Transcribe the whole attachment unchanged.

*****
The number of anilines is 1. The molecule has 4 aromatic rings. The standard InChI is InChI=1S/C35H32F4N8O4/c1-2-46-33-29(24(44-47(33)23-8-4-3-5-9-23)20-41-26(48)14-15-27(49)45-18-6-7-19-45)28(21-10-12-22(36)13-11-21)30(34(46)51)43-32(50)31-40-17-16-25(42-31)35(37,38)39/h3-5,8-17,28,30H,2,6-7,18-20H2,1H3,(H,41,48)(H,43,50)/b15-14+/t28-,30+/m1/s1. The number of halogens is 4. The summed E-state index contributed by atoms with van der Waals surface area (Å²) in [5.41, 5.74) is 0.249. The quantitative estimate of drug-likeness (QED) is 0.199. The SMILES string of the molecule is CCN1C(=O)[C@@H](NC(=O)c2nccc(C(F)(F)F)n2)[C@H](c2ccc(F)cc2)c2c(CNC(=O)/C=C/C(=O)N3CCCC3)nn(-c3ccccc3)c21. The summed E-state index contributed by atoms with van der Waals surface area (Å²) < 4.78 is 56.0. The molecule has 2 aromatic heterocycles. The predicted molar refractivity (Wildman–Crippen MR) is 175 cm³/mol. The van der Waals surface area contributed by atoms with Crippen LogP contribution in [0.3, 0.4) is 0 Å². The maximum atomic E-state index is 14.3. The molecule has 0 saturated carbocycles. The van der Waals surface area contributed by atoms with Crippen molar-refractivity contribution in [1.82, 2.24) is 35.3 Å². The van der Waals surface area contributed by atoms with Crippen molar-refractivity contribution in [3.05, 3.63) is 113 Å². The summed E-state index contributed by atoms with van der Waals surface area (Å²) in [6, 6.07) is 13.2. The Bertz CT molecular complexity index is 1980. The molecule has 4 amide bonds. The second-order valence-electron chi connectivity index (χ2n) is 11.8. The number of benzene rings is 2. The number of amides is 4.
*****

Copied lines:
The number of anilines is 1. The molecule has 4 aromatic rings. The standard InChI is InChI=1S/C35H32F4N8O4/c1-2-46-33-29(24(44-47(33)23-8-4-3-5-9-23)20-41-26(48)14-15-27(49)45-18-6-7-19-45)28(21-10-12-22(36)13-11-21)30(34(46)51)43-32(50)31-40-17-16-25(42-31)35(37,38)39/h3-5,8-17,28,30H,2,6-7,18-20H2,1H3,(H,41,48)(H,43,50)/b15-14+/t28-,30+/m1/s1. The number of halogens is 4. The summed E-state index contributed by atoms with van der Waals surface area (Å²) in [5.41, 5.74) is 0.249. The quantitative estimate of drug-likeness (QED) is 0.199. The SMILES string of the molecule is CCN1C(=O)[C@@H](NC(=O)c2nccc(C(F)(F)F)n2)[C@H](c2ccc(F)cc2)c2c(CNC(=O)/C=C/C(=O)N3CCCC3)nn(-c3ccccc3)c21. The summed E-state index contributed by atoms with van der Waals surface area (Å²) < 4.78 is 56.0. The molecule has 2 aromatic heterocycles. The predicted molar refractivity (Wildman–Crippen MR) is 175 cm³/mol. The van der Waals surface area contributed by atoms with Crippen LogP contribution in [0.3, 0.4) is 0 Å². The maximum atomic E-state index is 14.3. The molecule has 0 saturated carbocycles. The van der Waals surface area contributed by atoms with Crippen molar-refractivity contribution in [1.82, 2.24) is 35.3 Å². The van der Waals surface area contributed by atoms with Crippen molar-refractivity contribution in [3.05, 3.63) is 113 Å². The summed E-state index contributed by atoms with van der Waals surface area (Å²) in [6, 6.07) is 13.2. The Bertz CT molecular complexity index is 1980. The molecule has 4 amide bonds. The second-order valence-electron chi connectivity index (χ2n) is 11.8. The number of benzene rings is 2. The number of amides is 4.